Tuesday, August 30, 2005

More on Darwinism V. Intelligent Design

John Derbyshire explains why the president is wrong on Intelligent Design.

Money quote:
What, then, should we teach our kids in high-school science classes? The answer seems to me very obvious. We should teach them consensus science, and we should teach it conservatively. Consensus science is the science that most scientists believe ought to be taught. "Conservatively" means eschewing theories that are speculative, unproven, require higher math, or even just are new, in favor of what is well settled in the consensus. It means teaching science unskeptically, as settled fact.

Consider physics, for example. It became known, in the early years of the last century, that Newton's physics breaks down at very large or very tiny scales of distance, time, and speed. New theories were cooked up to explain the discrepancies: the special and general theories of relativity, quantum theory and its offspring. By the 1930s these new theories were widely accepted, though some of the fine details remained (and some still remain!) to be worked out.

Then, in the late 1950s, along came your humble correspondent, to study physics to advanced level at a good English secondary school. What did they teach us? Newtonian mechanics! I didn't take a class in relativity theory until my third year at university, age 21. I never have formally studied quantum mechanics, though I flatter myself I understand it well enough.

My schoolmasters did the right thing. Newton's mechanics is the foundation of all physics. "But it's wrong!" you may protest. Well, so it is; but it is right enough to form that essential foundation; right enough that you cannot understand the nature of its wrongness until you have mastered it. (Along with some college-level math.) Furthermore, it is consensus science. By that I mean, if you were to poll 10,000 productive working physicists and ask them what ought to be taught in our high schools, I imagine that upwards of 9,900 of them would say: "Well, you have to get Newtonian mechanics into their heads..."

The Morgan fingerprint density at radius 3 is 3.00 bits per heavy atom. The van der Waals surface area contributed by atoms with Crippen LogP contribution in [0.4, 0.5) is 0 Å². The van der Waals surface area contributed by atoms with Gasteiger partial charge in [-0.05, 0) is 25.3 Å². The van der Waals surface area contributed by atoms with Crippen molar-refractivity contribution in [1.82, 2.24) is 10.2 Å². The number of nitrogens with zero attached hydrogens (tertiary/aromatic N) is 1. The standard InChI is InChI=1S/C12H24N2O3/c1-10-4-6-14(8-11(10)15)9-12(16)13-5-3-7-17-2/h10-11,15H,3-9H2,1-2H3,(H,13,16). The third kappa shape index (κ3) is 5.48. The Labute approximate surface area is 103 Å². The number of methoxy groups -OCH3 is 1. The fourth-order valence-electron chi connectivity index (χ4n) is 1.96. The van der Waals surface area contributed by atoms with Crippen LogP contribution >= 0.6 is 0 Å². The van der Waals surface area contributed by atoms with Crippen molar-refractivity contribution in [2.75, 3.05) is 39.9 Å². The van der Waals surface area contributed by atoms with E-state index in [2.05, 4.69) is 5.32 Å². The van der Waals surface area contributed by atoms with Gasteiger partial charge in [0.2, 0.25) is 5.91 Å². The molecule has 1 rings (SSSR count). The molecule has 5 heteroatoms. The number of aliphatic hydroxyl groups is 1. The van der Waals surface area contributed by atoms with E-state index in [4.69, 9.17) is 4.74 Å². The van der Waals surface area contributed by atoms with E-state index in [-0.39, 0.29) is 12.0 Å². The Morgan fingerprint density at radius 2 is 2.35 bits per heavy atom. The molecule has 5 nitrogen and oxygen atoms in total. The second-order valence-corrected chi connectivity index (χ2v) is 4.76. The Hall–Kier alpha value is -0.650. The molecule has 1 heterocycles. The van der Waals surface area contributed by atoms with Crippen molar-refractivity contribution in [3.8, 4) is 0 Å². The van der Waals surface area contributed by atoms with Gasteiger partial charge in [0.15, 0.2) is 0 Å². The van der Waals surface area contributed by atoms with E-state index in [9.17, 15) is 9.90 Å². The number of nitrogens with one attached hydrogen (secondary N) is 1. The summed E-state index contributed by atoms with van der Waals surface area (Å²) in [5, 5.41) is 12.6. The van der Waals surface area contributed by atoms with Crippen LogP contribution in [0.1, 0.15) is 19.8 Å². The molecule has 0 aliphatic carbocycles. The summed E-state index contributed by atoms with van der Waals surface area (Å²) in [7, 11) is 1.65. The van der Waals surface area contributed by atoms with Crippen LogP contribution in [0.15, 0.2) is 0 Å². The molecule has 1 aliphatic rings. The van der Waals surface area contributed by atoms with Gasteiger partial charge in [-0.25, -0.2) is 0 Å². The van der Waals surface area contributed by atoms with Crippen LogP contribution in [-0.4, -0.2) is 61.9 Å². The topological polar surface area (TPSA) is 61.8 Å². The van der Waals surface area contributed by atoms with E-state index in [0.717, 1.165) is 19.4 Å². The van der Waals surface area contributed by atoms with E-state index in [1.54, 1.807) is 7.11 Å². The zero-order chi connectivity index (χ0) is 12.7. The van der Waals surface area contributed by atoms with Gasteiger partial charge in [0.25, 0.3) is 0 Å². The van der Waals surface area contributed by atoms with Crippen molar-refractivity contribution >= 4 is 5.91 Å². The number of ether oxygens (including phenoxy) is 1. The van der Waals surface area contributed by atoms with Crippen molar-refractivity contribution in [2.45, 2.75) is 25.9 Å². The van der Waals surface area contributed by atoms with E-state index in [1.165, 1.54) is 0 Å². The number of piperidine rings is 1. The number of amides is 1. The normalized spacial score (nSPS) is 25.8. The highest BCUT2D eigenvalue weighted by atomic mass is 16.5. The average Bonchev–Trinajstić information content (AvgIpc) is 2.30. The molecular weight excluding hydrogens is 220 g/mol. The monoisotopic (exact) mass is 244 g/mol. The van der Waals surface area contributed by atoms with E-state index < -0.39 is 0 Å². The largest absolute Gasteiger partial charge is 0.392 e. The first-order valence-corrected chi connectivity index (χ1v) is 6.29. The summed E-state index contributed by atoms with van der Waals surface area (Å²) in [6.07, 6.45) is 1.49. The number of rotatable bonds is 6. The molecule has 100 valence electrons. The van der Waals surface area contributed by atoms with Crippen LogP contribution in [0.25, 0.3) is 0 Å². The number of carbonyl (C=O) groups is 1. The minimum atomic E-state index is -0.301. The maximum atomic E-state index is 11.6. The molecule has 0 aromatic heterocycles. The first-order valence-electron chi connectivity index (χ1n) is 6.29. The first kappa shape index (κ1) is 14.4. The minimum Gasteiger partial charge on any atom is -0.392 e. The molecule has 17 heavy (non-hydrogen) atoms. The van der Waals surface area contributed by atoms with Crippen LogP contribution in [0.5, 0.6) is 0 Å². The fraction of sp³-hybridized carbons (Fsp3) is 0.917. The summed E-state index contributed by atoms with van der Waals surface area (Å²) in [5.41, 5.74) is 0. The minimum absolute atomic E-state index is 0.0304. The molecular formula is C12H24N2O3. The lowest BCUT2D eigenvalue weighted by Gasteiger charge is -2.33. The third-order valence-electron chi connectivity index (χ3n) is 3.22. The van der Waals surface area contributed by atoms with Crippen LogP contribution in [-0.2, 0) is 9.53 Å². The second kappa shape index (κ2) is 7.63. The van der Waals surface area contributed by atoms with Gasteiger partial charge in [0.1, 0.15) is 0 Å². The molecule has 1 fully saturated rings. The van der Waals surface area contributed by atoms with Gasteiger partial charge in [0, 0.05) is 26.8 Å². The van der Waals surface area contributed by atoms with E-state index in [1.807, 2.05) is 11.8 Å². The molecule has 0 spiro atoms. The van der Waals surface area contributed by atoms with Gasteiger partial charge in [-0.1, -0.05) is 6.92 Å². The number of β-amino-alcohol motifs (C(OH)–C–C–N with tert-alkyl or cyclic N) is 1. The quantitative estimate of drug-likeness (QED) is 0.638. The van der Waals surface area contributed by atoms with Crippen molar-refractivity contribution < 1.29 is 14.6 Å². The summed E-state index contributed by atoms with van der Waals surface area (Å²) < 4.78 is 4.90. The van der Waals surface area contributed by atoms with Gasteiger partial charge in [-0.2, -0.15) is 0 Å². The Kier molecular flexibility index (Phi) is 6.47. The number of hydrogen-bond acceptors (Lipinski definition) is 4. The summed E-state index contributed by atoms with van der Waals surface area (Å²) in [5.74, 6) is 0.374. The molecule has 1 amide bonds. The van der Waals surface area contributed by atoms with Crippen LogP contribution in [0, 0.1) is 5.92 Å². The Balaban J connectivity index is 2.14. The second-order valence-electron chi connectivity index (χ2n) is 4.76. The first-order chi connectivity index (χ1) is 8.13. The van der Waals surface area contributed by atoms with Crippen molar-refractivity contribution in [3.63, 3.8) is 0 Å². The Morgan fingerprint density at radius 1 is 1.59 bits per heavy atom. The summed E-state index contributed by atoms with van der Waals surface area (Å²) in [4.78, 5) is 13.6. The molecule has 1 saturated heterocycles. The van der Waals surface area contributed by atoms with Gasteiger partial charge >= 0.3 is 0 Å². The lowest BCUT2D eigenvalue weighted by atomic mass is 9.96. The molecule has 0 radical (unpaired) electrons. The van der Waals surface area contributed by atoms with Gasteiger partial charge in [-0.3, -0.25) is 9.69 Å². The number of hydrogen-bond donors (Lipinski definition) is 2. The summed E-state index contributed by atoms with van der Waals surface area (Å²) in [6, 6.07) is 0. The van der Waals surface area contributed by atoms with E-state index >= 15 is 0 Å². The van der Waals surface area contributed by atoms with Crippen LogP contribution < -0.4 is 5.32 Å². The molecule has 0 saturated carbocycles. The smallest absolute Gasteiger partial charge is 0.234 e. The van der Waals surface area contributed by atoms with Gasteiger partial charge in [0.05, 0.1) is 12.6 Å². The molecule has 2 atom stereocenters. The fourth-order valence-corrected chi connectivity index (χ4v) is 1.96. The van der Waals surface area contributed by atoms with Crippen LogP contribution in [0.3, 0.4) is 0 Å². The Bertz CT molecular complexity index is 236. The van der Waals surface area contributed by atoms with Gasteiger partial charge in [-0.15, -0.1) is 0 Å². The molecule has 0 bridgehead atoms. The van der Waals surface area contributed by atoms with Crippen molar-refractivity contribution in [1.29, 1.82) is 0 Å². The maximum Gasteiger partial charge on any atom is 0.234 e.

Blogger airforcewife said...

Seriously, I can't figure out what the problem is here. I taught junior high science at a Catholic school. I approached evolution in this way: this is what the preponerance of evidence supports (evolution). We don't know what kicked it off - it could have been lightning making amino acids combine into some amoebic Frankinstein monster, it could have been the hand of God.

But it happened. And this is what you need to know.

So - I think that squares with what can be taught in a public school, too, and I also think that it should satisfy most people (although people are never satisfied).

But maybe I'm too optimistic.

7:10 AM  
Blogger semite1973 said...

I agree AFW. In fact, I wrote a post about the debate a few weeks ago. I think I called it "Idiocy from the right."

I don't think there is much of conflict between Darwinism and ID. Darwinism shows how evolution works. ID suggests something "programmed" nature to evolve, and all Darwin did was duly note what he saw.

The problem is with Creationism, which is not scientific at all and has been proven completely wrong, because we know the earth is billions of years old, etc., whereas Creationism is basically a literal account of Genesis from the Bible. Creationism has no place in public education because it is a religious-faith teaching, and because from a scientific point of view it's akin to arguing that the earth is flat and that the sun rotates around the earth.

7:52 AM  

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